At my school, we don’t have kindergarten teachers, we have kindergarten whisperers. Seriously. You should see them! I continually marvel at the magical transformation they make in the lives of our students from August to May. In fact, on more than one occasion, I have told a kindergarten whisperer: “I wish I had a five-year-old right now so they could be in your class.”

On the flipside – I need to make a true confession: I’m a bit intimidated by kindergarteners. My first year as a librarian, the “Green Giant” stature I possess caused many tears. Being unfamiliar with talking to twenty kindergarteners at once was another hurdle in my path. The world of elementary school is so new to them, brimming with possibilities, and I want to make sure that my impression on them leads to a love of our library. Knowledge of intermediate students represents both my classroom experience days and my strength, so meeting the needs of the “kindy friends” has been an important focus for growth throughout my librarianship. I hope you’ll enjoy a few ideas I’ve discovered along the way.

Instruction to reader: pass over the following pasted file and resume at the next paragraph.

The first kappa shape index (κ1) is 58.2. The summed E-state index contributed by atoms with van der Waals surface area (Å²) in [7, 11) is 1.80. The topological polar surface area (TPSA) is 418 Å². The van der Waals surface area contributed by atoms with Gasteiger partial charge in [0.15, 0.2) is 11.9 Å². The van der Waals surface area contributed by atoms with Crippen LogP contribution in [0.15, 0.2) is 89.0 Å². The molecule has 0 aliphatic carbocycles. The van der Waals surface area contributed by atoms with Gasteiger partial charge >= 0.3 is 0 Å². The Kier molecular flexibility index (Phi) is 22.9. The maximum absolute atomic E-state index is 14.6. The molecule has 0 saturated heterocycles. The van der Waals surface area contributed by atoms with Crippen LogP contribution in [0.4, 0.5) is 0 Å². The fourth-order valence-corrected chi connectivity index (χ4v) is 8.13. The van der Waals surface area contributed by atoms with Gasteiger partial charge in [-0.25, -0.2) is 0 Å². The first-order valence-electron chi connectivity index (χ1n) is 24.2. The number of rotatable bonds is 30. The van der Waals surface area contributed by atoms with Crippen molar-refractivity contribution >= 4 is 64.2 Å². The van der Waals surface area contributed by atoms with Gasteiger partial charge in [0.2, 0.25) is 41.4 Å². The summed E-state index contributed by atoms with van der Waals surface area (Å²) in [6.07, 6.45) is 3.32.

K – Know your audience and plan accordingly. They always wiggle – a lot! Many often refer to the art of kindergarten teaching as herding cats. At first, I always tried to cram too much into our first kindergarten visit. Now, we keep the first story time short. And we don’t check out books that day. We say hello and make important connections. (I’m sure you’ve found out, many kindergarteners LOVE to talk.) We read a story about an endearing character visiting the library for the first time. Then we move a bit: a short tour, a time to look INSIDE the book return (this really wins at my school), and a peek into the fish tank. We end with a silly story so everyone can laugh a little before they leave.

I – Improvise because the plan won’t go how you planned. Each of our 5 different kindy classes has its own personality. Sometimes a few pieces of my well-oiled machine completely flop. Our school is learning more and more about Responsive Classroom –teaching the “whole child.” Kids need times to just stand up and shake the wiggles out. And let’s be honest, I’ve got the wiggles sometimes, too.

N – Never underestimate the opponent students. When you give them the chance to chat more than you do – that’s when the magic happens. Just last week, we introduced ourselves and expressed favorite things to read. I was pleasantly surprised to find that my kindergarteners were more aware of genre than I would’ve expected. Plus it usually gives me something fun to remind me why I love my job. My favorite moment last week: “My name is Mark. I like everything awesome, and I like mysteries!”